Have Company, the UICA, and Kate Lewis are working to champion art as an outlet to build involvement and spark conversations. As we see the continued growth of local artists coming together to support each other, the growth of exhibitions and creatives that are challenging social, political, and societal norms to break down barriers has blossomed. Businesses, nonprofits and curators utilize their skills and voices in expanding what local art means, the conversations around it, and who is involved.
Marlee Grace, the powerhouse behind Have Company, utilizes her shop as judgement free space for creative expression. Artist residencies, celebrating the variety of the voices in zines and handmade goods, and connecting resident artists with the community through do-it-together style workshops on a sliding scale are some of the ways she does this.
Grace says being an inclusive community is “important for the work in the shop, our residency and gallery space to represent marginalized groups. So we aim to host and sell work made and written by people of color, queer and trans folks, wimmin, artists with disabilities, outsider artists, the list goes on.” She loves being able to “lift up other voices in my own community and beyond myself.”
For Grace it’s always been important to run Have Company “as a community space, where anyone can show up to teach, learn and participate in a radical learning environment” which she makes possible from her artist residency program, allowing creatives from any part of the country to live in the space for 9 days to host workshops, grow their practice, and explore Grand Rapids.
Grace says that breaking down barriers and allowing for creative freedom means that “You don’t have to wait for anyone to tell you your writing is good enough to be published, publish it yourself! You don’t have to be an expert professor to teach, you ARE an expert just by being in your own body” and “Like, want an art show? Here is a wall hang your art! Want to teach a yoga class? Here is the key, move the table, have your yoga class! It’s exciting to see this space shift.”
Kate Lewis is a ceramic artist, teacher, and curator in Grand Rapids who focuses on collaboration, working with SiTE:LAB, Avenue for the Arts, UICA, Cook Arts Center, and more. Lewis shares that she works in a “culture of visionaries who have the energy and work ethic to be the change and thrive personally, doing what they love while bringing up the people of the city who need help the most”. She has made FUNdraiser cups for each event she has participated in for First Fridays this year as a way to benefit Hip Hop 4 Flint, Fable the Poet, and bring another element of support to fellow artists through her ceramic skills.
Lewis has been the coordinator of Neighbor Gallery, a gallery on Avenue for the Arts that is a part of Craft House. Neighbor Gallery has brought performance-based art, musicians, and hands-on activities to the space in order to create a more interactive space during First Fridays on the Avenue. Lewis says, “one of Neighbor Gallery’s goals is to incubate risk. Another it to get people who wouldn’t normally work together to collaborate for each show.”
Just up the South Division corridor, the UICA‘s UNLOADED is a traveling group exhibition that explores the historical and social issues surrounding the availability, use and impact of guns on culture and public health. Gun control is a topic that resonates both locally and nationally this year as the death toll between 1968 and 2011 eclipses all wars ever fought by the country.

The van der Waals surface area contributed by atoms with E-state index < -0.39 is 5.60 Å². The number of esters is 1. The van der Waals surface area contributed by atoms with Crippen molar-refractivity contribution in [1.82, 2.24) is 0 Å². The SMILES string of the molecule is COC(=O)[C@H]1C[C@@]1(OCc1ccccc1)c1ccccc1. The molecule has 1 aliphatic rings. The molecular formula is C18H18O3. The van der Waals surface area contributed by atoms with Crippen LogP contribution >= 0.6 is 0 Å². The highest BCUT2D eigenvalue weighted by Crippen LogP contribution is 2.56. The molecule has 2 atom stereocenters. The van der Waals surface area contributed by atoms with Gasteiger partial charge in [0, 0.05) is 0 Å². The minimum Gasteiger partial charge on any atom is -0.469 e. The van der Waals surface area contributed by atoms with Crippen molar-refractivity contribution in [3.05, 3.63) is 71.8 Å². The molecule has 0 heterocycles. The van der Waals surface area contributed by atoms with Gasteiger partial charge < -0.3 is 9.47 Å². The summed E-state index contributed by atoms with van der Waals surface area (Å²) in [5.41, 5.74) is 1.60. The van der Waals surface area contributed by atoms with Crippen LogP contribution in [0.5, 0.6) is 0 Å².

According to research by Politifact, there were about 1.4 million firearm deaths in that period, compared with 1.2 million US deaths in every conflict from the War of Independence to Iraq. According to BBC News, “the US spends more than a trillion dollars per year defending itself against terrorism, which kills a tiny fraction of the number of people killed by ordinary gun crime” and affects everyone no matter their stance on the issue.
Miranda Krajniak, UICA Executive Director, says, “Contemporary art provides an opportunity to reflect on society and the issues relevant to ourselves, and to the world around us. Oftentimes contemporary art mirrors contemporary culture and becomes a resource through which to consider current ideas, question our beliefs, and confront difficult conversations.”
The exhibition is free to members and will have a special members morning viewing led by Heather Duffy, the Urban Institute for Contemporary Arts’ Exhibitions Curator. Krajniak reflects “Guns have always been a part of American culture, and how we talk about guns today will provide important commentary about our current society, contextualize who we are to future generations, and ultimately impact who we are tomorrow”.
All three locations, the UICA, Neighbor Gallery and Have Company are hosting exhibtions during Art.Downtown. on April 9, 2016 from 12 p.m.-9p.m.. Alongside Unloaded, the UICA will be hosting the opening reception for Color of the Year by X-Rite Pantone featuring a variety of work from local artists inspired by the colors of the year, Rose Quartz and Serenity, as well as small bites from Reserve Wine & Food. Kate Lewis will be showcasing her ceramic work at Neighbor Gallery as part of Words on Clay a solo exhibition representing over a year investigating the cathartic nature of words, ceramics and printmaking, featuring collaborative elements and live music throughout the day. Further down the Avenue, Have Company will host musician Stephen Steinbrink, as well as, Izzy & Kevin from Chit Chat and Tumbalo at the shop.